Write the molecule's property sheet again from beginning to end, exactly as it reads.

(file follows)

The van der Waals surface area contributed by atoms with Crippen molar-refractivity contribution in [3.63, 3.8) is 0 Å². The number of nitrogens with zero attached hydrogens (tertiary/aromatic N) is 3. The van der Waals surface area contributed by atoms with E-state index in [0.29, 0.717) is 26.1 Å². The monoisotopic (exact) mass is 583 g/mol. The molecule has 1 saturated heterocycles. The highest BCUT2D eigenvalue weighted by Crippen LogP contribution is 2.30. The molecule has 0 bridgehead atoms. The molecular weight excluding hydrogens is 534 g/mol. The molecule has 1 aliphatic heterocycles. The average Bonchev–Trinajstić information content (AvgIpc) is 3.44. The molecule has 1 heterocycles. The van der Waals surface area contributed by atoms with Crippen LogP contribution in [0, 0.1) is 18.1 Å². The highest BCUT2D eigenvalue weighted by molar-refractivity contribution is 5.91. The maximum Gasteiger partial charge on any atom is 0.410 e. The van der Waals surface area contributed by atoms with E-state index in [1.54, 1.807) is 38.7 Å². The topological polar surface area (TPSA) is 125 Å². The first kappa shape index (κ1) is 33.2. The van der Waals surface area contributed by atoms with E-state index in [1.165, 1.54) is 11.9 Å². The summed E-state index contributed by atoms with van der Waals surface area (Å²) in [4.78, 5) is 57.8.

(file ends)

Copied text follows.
The van der Waals surface area contributed by atoms with Crippen molar-refractivity contribution in [3.63, 3.8) is 0 Å². The number of nitrogens with zero attached hydrogens (tertiary/aromatic N) is 3. The van der Waals surface area contributed by atoms with E-state index in [0.29, 0.717) is 26.1 Å². The monoisotopic (exact) mass is 583 g/mol. The molecule has 1 saturated heterocycles. The highest BCUT2D eigenvalue weighted by Crippen LogP contribution is 2.30. The molecule has 0 bridgehead atoms. The molecular weight excluding hydrogens is 534 g/mol. The molecule has 1 aliphatic heterocycles. The average Bonchev–Trinajstić information content (AvgIpc) is 3.44. The molecule has 1 heterocycles. The van der Waals surface area contributed by atoms with Crippen LogP contribution in [0, 0.1) is 18.1 Å². The highest BCUT2D eigenvalue weighted by molar-refractivity contribution is 5.91. The maximum Gasteiger partial charge on any atom is 0.410 e. The van der Waals surface area contributed by atoms with E-state index in [1.54, 1.807) is 38.7 Å². The topological polar surface area (TPSA) is 125 Å². The first kappa shape index (κ1) is 33.2. The van der Waals surface area contributed by atoms with E-state index in [1.165, 1.54) is 11.9 Å². The summed E-state index contributed by atoms with van der Waals surface area (Å²) in [4.78, 5) is 57.8.